West Virginia educators are considering an anti-bullying policy to protect homosexual and transgendered students from harassment in the state’s schools.
The state’s Department of Education is taking public comments through Tuesday about a new policy that will be considered for approval next month, said the Charleston Gazette
. If approved, the changes will go into effect next July.
The civil rights group Fairness West Virginia says the new rules are “a landmark achievement'” that gives political and legal cover to teachers, counselors, and others who might hesitate to intervene when it comes to students bullied becaus of their sexual orientation or gender identity.
“Teachers may feel they’re putting their reputation or job at stake by protecting a student,'” said executive director Bradley Milam. “But now, they can simply point to the policy.'”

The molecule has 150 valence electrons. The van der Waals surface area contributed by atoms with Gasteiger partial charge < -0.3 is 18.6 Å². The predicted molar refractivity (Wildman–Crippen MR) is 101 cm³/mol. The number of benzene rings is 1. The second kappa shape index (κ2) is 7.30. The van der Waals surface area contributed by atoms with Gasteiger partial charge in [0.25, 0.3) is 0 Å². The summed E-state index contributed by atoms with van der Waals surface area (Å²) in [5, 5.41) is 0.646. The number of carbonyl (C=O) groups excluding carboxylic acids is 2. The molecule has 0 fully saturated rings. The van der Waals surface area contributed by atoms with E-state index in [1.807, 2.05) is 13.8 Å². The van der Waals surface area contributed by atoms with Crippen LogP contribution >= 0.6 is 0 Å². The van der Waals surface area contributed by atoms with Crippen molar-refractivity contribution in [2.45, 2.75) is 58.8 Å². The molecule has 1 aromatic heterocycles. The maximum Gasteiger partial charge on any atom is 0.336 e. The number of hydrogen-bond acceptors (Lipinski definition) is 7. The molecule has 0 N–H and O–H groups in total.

However, the Family Policy Council, which opposes such protections, calls the policy “dangerous and expansive” and contends bullying “should be defined by a person’s actions, not the status of his victim.”
The council has issued several news releases in the past calling homosexuality “unhealthy, immoral, and unwise.”
West Virginia’s proposed policy outlaws bullying not only because of sexual orientation, but because of race, religion, gender, ancestry, national origin, and other factors.
Amelia Davis Courts, assistant state superintendent of schools, says the department is obligated under newly passed laws to develop a policy and begin collecting data on the reasons children are bullied.
“Obviously, we had to come up with a pretty comprehensive list that schools could use,” she said, “and the research we did found that sexual orientation is usually in the top three reasons.”
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